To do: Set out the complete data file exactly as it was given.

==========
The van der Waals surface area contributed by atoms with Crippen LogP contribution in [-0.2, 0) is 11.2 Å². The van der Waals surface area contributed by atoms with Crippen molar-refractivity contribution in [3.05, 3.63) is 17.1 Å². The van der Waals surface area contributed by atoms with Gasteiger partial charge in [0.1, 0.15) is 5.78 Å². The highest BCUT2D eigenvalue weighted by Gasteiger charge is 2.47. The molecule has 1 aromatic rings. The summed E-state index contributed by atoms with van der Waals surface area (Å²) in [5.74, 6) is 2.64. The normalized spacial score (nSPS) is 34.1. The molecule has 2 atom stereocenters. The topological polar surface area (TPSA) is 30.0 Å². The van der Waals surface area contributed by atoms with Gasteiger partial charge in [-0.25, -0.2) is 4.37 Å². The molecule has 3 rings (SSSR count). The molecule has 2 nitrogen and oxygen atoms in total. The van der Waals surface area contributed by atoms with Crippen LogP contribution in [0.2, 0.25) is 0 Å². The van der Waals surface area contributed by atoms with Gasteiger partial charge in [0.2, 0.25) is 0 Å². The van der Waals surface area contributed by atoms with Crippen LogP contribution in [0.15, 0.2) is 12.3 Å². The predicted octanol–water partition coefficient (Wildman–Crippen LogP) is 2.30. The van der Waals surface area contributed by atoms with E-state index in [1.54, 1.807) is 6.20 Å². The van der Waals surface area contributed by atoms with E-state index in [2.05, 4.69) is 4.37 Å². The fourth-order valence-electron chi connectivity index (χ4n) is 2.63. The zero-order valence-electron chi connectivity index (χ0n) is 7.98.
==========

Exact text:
The van der Waals surface area contributed by atoms with Crippen LogP contribution in [-0.2, 0) is 11.2 Å². The van der Waals surface area contributed by atoms with Crippen molar-refractivity contribution in [3.05, 3.63) is 17.1 Å². The van der Waals surface area contributed by atoms with Gasteiger partial charge in [0.1, 0.15) is 5.78 Å². The highest BCUT2D eigenvalue weighted by Gasteiger charge is 2.47. The molecule has 1 aromatic rings. The summed E-state index contributed by atoms with van der Waals surface area (Å²) in [5.74, 6) is 2.64. The normalized spacial score (nSPS) is 34.1. The molecule has 2 atom stereocenters. The topological polar surface area (TPSA) is 30.0 Å². The van der Waals surface area contributed by atoms with Gasteiger partial charge in [-0.25, -0.2) is 4.37 Å². The molecule has 3 rings (SSSR count). The molecule has 2 nitrogen and oxygen atoms in total. The van der Waals surface area contributed by atoms with Crippen LogP contribution in [0.2, 0.25) is 0 Å². The van der Waals surface area contributed by atoms with Gasteiger partial charge in [0.2, 0.25) is 0 Å². The van der Waals surface area contributed by atoms with Crippen LogP contribution in [0.15, 0.2) is 12.3 Å². The predicted octanol–water partition coefficient (Wildman–Crippen LogP) is 2.30. The van der Waals surface area contributed by atoms with E-state index in [1.54, 1.807) is 6.20 Å². The van der Waals surface area contributed by atoms with E-state index in [2.05, 4.69) is 4.37 Å². The fourth-order valence-electron chi connectivity index (χ4n) is 2.63. The zero-order valence-electron chi connectivity index (χ0n) is 7.98.